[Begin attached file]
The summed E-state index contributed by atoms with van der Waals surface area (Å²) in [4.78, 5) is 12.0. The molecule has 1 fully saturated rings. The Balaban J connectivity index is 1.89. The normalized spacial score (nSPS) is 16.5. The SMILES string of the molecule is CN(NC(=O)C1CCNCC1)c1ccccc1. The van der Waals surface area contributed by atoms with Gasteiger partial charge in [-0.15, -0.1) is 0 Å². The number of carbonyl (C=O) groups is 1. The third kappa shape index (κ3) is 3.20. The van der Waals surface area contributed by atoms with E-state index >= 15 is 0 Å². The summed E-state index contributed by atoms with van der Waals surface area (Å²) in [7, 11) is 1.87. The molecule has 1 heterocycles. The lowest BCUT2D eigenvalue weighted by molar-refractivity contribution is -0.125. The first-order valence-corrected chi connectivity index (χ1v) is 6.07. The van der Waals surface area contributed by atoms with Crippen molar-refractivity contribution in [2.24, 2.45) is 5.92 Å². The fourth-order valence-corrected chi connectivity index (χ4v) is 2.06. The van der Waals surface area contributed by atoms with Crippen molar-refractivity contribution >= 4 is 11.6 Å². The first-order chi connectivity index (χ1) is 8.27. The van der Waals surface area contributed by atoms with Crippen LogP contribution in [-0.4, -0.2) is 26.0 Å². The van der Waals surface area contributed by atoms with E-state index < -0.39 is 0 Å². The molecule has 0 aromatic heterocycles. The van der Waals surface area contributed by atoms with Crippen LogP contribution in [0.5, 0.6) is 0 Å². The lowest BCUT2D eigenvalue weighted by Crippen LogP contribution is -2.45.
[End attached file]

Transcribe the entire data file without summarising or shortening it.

The summed E-state index contributed by atoms with van der Waals surface area (Å²) in [4.78, 5) is 12.0. The molecule has 1 fully saturated rings. The Balaban J connectivity index is 1.89. The normalized spacial score (nSPS) is 16.5. The SMILES string of the molecule is CN(NC(=O)C1CCNCC1)c1ccccc1. The van der Waals surface area contributed by atoms with Gasteiger partial charge in [-0.15, -0.1) is 0 Å². The number of carbonyl (C=O) groups is 1. The third kappa shape index (κ3) is 3.20. The van der Waals surface area contributed by atoms with E-state index >= 15 is 0 Å². The summed E-state index contributed by atoms with van der Waals surface area (Å²) in [7, 11) is 1.87. The molecule has 1 heterocycles. The lowest BCUT2D eigenvalue weighted by molar-refractivity contribution is -0.125. The first-order valence-corrected chi connectivity index (χ1v) is 6.07. The van der Waals surface area contributed by atoms with Crippen molar-refractivity contribution in [2.24, 2.45) is 5.92 Å². The fourth-order valence-corrected chi connectivity index (χ4v) is 2.06. The van der Waals surface area contributed by atoms with Crippen molar-refractivity contribution >= 4 is 11.6 Å². The first-order chi connectivity index (χ1) is 8.27. The van der Waals surface area contributed by atoms with Crippen LogP contribution in [-0.4, -0.2) is 26.0 Å². The van der Waals surface area contributed by atoms with E-state index < -0.39 is 0 Å². The molecule has 0 aromatic heterocycles. The van der Waals surface area contributed by atoms with Crippen LogP contribution in [0.5, 0.6) is 0 Å². The lowest BCUT2D eigenvalue weighted by Crippen LogP contribution is -2.45.